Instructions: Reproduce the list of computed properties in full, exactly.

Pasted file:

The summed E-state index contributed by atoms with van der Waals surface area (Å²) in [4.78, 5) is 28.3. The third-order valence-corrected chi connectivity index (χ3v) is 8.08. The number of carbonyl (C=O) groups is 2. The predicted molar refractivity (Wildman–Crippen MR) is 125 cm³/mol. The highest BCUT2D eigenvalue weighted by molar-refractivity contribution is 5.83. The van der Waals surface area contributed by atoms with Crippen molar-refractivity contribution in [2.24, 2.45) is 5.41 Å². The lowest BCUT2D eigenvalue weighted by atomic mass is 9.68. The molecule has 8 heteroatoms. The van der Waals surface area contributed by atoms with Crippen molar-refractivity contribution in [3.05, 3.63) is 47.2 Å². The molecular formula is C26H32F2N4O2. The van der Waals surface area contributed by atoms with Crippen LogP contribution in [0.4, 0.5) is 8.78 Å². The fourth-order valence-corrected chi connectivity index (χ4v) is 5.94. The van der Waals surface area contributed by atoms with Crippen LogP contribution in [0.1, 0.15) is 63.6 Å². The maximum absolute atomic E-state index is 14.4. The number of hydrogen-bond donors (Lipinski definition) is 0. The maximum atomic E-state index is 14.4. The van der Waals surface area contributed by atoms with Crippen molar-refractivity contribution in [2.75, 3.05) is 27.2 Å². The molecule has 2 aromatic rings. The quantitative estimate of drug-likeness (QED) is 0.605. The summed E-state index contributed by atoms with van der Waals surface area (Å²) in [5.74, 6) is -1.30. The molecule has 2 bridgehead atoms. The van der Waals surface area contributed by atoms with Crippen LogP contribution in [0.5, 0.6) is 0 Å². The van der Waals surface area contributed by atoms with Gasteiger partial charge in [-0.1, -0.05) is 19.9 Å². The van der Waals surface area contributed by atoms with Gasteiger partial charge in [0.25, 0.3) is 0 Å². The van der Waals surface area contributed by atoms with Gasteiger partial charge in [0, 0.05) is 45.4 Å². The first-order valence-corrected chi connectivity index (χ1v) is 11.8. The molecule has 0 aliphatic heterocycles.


The summed E-state index contributed by atoms with van der Waals surface area (Å²) in [4.78, 5) is 28.3. The third-order valence-corrected chi connectivity index (χ3v) is 8.08. The number of carbonyl (C=O) groups is 2. The predicted molar refractivity (Wildman–Crippen MR) is 125 cm³/mol. The highest BCUT2D eigenvalue weighted by molar-refractivity contribution is 5.83. The van der Waals surface area contributed by atoms with Crippen molar-refractivity contribution in [2.24, 2.45) is 5.41 Å². The lowest BCUT2D eigenvalue weighted by atomic mass is 9.68. The molecule has 8 heteroatoms. The van der Waals surface area contributed by atoms with Crippen molar-refractivity contribution in [3.05, 3.63) is 47.2 Å². The molecular formula is C26H32F2N4O2. The van der Waals surface area contributed by atoms with Crippen LogP contribution in [0.4, 0.5) is 8.78 Å². The fourth-order valence-corrected chi connectivity index (χ4v) is 5.94. The van der Waals surface area contributed by atoms with Crippen LogP contribution in [0.1, 0.15) is 63.6 Å². The maximum absolute atomic E-state index is 14.4. The number of hydrogen-bond donors (Lipinski definition) is 0. The maximum atomic E-state index is 14.4. The van der Waals surface area contributed by atoms with Crippen molar-refractivity contribution in [2.75, 3.05) is 27.2 Å². The molecule has 2 aromatic rings. The quantitative estimate of drug-likeness (QED) is 0.605. The summed E-state index contributed by atoms with van der Waals surface area (Å²) in [5.74, 6) is -1.30. The molecule has 2 bridgehead atoms. The van der Waals surface area contributed by atoms with Crippen LogP contribution in [0.5, 0.6) is 0 Å². The van der Waals surface area contributed by atoms with Gasteiger partial charge in [-0.1, -0.05) is 19.9 Å². The van der Waals surface area contributed by atoms with Gasteiger partial charge in [0.25, 0.3) is 0 Å². The van der Waals surface area contributed by atoms with Gasteiger partial charge in [0, 0.05) is 45.4 Å². The first-order valence-corrected chi connectivity index (χ1v) is 11.8. The molecule has 0 aliphatic heterocycles.